Tasted at the domaine as a ‘family’, each wine is interesting and follows the hierarchy – there’s a clear difference between cuvées – both good things. Subtly complex I would happily drink any of them. Throw in a few reference wines and the picture begins to change: these are old-school wines, for sure, and even the younger wines have little to do with bright or overt fruit. They seem quite clean and offer nice aromatics and a good finish – the mid-palates, however, generally feel clipped when compared to the wines of other producers.
The work in the vines is clearly not a limiting factor, at least not significantly so, as in other hands, the grapes of Camus deliver some very fine bottles indeed – but at much higher prices. Clearly it is a question of selection, extraction or elevage (or all three!) that renders the Camus bottles a little less endowed – the wines are not particularly dark coloured but that is a poor indicator of anything.
I see two ways to look at the wines of Domaine Camus:
That the wines of Camus are overlooked by reviewers is seriously to the disadvantage of the consumer. With ‘acceptable’ grand crus costing as little 23 or 26 Euros (respectively 2008 Mazoyères and Charmes ex domaine), such bottles would certainly be my preference versus a 30-40+ Euro bottles of concentrated but comparatively characterless villages wine from ‘Domaine à la Mode’ – both might receive a Burghound ‘89’ but that is where the similarity would end. I would go as far as to say that the wines are underpriced, even the Chambertin.
- Absolute Quality.
Camus has something very special in Burgundy, and becoming ever-more special as the price of land reaches uneconomic proportions – at least from a conventional business perspective. What is so special is not just their twelve hectares of Gevrey grand crus, rather that they are such large concentrated blocks of vines – in this respect, Camus have few peers in the Côte d’Or. From such a perspective, you cannot be anything other than disappointed in the absolute quality of the wines – the best vineyards should deliver the best wines, and these bottles are ‘merely’ average to good in the company of their peers.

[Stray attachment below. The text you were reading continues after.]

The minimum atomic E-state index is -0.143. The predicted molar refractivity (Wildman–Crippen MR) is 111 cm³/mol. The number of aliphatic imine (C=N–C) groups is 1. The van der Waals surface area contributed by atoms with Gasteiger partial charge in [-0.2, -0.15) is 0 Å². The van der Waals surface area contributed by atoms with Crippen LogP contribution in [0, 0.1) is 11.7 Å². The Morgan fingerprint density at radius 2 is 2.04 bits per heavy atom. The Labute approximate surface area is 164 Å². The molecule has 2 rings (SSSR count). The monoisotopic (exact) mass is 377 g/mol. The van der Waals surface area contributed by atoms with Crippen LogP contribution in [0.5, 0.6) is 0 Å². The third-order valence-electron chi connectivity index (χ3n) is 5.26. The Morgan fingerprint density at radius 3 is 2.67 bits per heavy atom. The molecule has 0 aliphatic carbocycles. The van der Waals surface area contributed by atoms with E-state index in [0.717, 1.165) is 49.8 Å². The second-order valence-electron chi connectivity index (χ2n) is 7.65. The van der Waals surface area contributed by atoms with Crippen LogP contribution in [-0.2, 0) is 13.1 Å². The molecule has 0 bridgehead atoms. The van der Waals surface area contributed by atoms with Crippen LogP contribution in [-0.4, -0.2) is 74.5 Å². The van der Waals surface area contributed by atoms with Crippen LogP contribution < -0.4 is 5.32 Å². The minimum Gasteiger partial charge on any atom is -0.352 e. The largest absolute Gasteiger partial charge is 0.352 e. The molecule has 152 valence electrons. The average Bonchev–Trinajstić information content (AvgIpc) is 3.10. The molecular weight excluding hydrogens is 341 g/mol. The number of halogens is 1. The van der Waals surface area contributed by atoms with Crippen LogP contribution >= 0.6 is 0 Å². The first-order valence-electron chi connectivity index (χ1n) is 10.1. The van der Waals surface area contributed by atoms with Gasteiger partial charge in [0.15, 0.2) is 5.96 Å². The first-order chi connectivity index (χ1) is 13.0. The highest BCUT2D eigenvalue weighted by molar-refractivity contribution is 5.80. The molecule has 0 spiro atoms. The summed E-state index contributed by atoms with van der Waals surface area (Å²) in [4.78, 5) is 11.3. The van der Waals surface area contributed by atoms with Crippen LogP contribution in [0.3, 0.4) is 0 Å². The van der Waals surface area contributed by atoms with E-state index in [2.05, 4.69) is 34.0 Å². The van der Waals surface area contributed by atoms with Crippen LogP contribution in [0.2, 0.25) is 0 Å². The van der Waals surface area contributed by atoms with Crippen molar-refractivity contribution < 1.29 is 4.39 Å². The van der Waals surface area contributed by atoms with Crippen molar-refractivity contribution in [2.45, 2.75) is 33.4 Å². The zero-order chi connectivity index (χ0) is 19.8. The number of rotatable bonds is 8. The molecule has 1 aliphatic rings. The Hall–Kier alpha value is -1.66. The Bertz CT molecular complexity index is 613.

So what’s the right path? Clearly, if the wines were near the top of the ‘absolute quality’ scale, the domaine could easily triple the price of their bottles – though that would significantly reduce the number of people who could experience those bottles. Do they have the expertise in the family that could deliver such a step-change in quality? I don’t think they do, but there are always options such as consultants. For the moment, they have relevance to far more consumers than many domaines I could mention, but I remain sad when I think of that unfulfilled potential.
Tasted in Gevrey, 29th September 2011. By their own choice, the domaine is not yet commercialising the 2009 vintage, choosing instead to show older bottles. “We make in a traditional way, we have no wish to force anything.” Says Melle Camus.
The aromas are very nice and show a little musk. Round in the mouth with nice but not bright acidity. Certainly quite nice wine here.
An assemblage of multiple parcels dotted around the village. The colour looks quite mature. The nose shows some herbs and just a hint of volatility. In the mouth this is sweet and tasty – indeed very good. The acidity is penetrating without being sharp and long too. Blind I would have guessed a ‘ready to drink’ late-1980’s wine.
The nose is mineral and understated – yet there is quite some depth. In the mouth, this has a nice racy stance with good texture and a nice depth of flavour that slowly expands before decaying in the finish. This wine has much to commend it – it is neither simple nor ‘fruity’, but it is engaging.
The colour is similar to that of the Gevrey – mature looking. The nose showing a musky, textured, almost cushioned depth. In the mouth this has a growing intensity and whilst very linear it quietly impresses with its length. There are no fireworks, but they’re not needed – this is very tasty.
Very nice, deep, almost textured nose that’s complex and shows a little undergrowth – no facile fruit here. In the mouth there is more fat here than the Latricières and understated yet underpinning acidity. More complexity, and a wide road of flavours into the finish. This is actually very good.
This was drunk in the evening in the company of other producer’s wines. Understated aromatics of herb and soil – interesting and not without depth. In the mouth this is quite linear but with good acidity – nothing tart about any of the 08 Camus range – quite long and interesting too. In the mid-palate there is no sparkle but there is a hint of muscle.
Domaine Camus Père et Fils
21 rue Mal de Lattre de Tassigny
Tel. +33 (0)3 80 34 30 64
Fax. +33 (0)3 80 51 87 93